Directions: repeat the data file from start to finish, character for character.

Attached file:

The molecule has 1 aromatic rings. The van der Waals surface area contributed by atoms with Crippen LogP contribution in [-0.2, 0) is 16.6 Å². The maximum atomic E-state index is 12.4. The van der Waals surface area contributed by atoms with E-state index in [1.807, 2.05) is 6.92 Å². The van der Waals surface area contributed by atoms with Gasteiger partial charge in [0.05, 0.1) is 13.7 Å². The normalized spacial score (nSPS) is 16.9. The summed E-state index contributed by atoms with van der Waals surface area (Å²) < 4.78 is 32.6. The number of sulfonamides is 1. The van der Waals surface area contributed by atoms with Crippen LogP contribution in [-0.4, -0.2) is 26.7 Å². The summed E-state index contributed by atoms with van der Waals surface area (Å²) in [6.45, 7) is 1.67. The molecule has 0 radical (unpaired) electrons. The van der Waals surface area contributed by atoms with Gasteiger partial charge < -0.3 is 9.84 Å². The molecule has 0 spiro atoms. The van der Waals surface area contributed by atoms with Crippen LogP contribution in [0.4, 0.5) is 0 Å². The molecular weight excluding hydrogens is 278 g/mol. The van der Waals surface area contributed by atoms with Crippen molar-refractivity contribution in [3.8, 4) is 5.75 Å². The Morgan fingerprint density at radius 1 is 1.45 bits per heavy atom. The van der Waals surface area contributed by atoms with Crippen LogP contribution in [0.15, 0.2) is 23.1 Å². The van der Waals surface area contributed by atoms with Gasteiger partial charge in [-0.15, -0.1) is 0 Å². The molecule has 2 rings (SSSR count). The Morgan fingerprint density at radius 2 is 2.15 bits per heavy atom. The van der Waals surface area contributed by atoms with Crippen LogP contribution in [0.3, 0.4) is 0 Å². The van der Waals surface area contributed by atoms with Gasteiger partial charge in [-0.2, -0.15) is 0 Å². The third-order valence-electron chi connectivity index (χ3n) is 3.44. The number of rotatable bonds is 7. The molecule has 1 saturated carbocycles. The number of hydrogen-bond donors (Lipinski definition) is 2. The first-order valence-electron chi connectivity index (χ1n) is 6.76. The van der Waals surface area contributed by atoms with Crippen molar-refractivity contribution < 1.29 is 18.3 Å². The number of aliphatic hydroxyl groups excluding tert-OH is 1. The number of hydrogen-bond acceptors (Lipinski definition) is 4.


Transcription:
The molecule has 1 aromatic rings. The van der Waals surface area contributed by atoms with Crippen LogP contribution in [-0.2, 0) is 16.6 Å². The maximum atomic E-state index is 12.4. The van der Waals surface area contributed by atoms with E-state index in [1.807, 2.05) is 6.92 Å². The van der Waals surface area contributed by atoms with Gasteiger partial charge in [0.05, 0.1) is 13.7 Å². The normalized spacial score (nSPS) is 16.9. The summed E-state index contributed by atoms with van der Waals surface area (Å²) < 4.78 is 32.6. The number of sulfonamides is 1. The van der Waals surface area contributed by atoms with Crippen LogP contribution in [-0.4, -0.2) is 26.7 Å². The summed E-state index contributed by atoms with van der Waals surface area (Å²) in [6.45, 7) is 1.67. The molecule has 0 radical (unpaired) electrons. The van der Waals surface area contributed by atoms with Gasteiger partial charge < -0.3 is 9.84 Å². The molecule has 0 spiro atoms. The van der Waals surface area contributed by atoms with Crippen LogP contribution in [0.4, 0.5) is 0 Å². The molecular weight excluding hydrogens is 278 g/mol. The van der Waals surface area contributed by atoms with Crippen molar-refractivity contribution in [3.8, 4) is 5.75 Å². The Morgan fingerprint density at radius 1 is 1.45 bits per heavy atom. The van der Waals surface area contributed by atoms with Crippen LogP contribution in [0.15, 0.2) is 23.1 Å². The van der Waals surface area contributed by atoms with Gasteiger partial charge in [-0.15, -0.1) is 0 Å². The molecule has 2 rings (SSSR count). The Morgan fingerprint density at radius 2 is 2.15 bits per heavy atom. The van der Waals surface area contributed by atoms with Crippen LogP contribution in [0.3, 0.4) is 0 Å². The van der Waals surface area contributed by atoms with Gasteiger partial charge in [-0.2, -0.15) is 0 Å². The third-order valence-electron chi connectivity index (χ3n) is 3.44. The number of rotatable bonds is 7. The molecule has 1 saturated carbocycles. The number of hydrogen-bond donors (Lipinski definition) is 2. The first-order valence-electron chi connectivity index (χ1n) is 6.76. The van der Waals surface area contributed by atoms with Crippen molar-refractivity contribution < 1.29 is 18.3 Å². The number of aliphatic hydroxyl groups excluding tert-OH is 1. The number of hydrogen-bond acceptors (Lipinski definition) is 4.